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hat. Yes-he had a heart and-and-viscera!! The world, his world, would laugh if they could see him playing nurse to a waif who had lost everything, including her memory; but this little Frenchman understood and bowed. It may have occurred to him that gentlemen of like kidney had fought at Crécy and Agincourt. From such foes one might accept defeat without a sense of humiliation. At the moment, too, the Channel Squadron was being entertained at Brest. The entente cordiale had been established.

He took the chalet overlooking the Seine, engaged a couple of stout, rosy-cheeked Norman girls, added a few articles of furniture, and returned to Southampton.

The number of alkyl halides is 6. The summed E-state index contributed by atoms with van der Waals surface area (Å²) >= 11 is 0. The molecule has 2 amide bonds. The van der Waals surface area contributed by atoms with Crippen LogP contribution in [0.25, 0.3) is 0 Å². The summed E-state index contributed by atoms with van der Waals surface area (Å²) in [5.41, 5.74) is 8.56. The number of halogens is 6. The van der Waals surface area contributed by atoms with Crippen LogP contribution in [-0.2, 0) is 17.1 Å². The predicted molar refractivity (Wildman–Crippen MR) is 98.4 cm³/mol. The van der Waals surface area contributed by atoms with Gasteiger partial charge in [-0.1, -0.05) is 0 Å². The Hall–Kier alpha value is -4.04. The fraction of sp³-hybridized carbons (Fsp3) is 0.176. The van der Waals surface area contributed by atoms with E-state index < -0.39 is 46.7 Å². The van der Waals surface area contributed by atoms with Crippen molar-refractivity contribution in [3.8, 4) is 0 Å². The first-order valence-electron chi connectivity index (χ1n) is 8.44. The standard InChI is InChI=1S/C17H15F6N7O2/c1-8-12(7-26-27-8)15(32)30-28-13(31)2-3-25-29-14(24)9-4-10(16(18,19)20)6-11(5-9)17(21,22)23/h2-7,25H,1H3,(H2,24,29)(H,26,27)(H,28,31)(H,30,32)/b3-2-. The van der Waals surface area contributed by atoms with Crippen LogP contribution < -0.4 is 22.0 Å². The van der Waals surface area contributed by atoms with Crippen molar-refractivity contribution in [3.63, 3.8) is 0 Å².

Esther's mental condition remained the same, but the terrible lines were fading out of her face. She greeted Mr. Browne with sweet effusion ; evidently she had missed him. Alone with her, he whispered his plans. She clapped hands like a child.

' France! How lovely! How kind you are, Mr. Browne!'
'I wish you would call me Harry, dear.'
She regarded him seriously, a puzzled light in her hazel eyes.

' Oh, I couldn't. I knew a Harry. Poor fellow! I couldn't call anybody else Harry. You mustn't ask me.'

'You would like to come to France with me?'
' I should simply love it.'
Her hand slipped into his.

The journey was accomplished easily. The English nurse accompanied her patient as far as Havre, where she was met by the French nurse and doctor. That evening they reached the chalet. It was called Mont Plaisir. And it had a history. A French artist had built it for the woman he loved. And here man and wife had lived tranquilly and happily for some three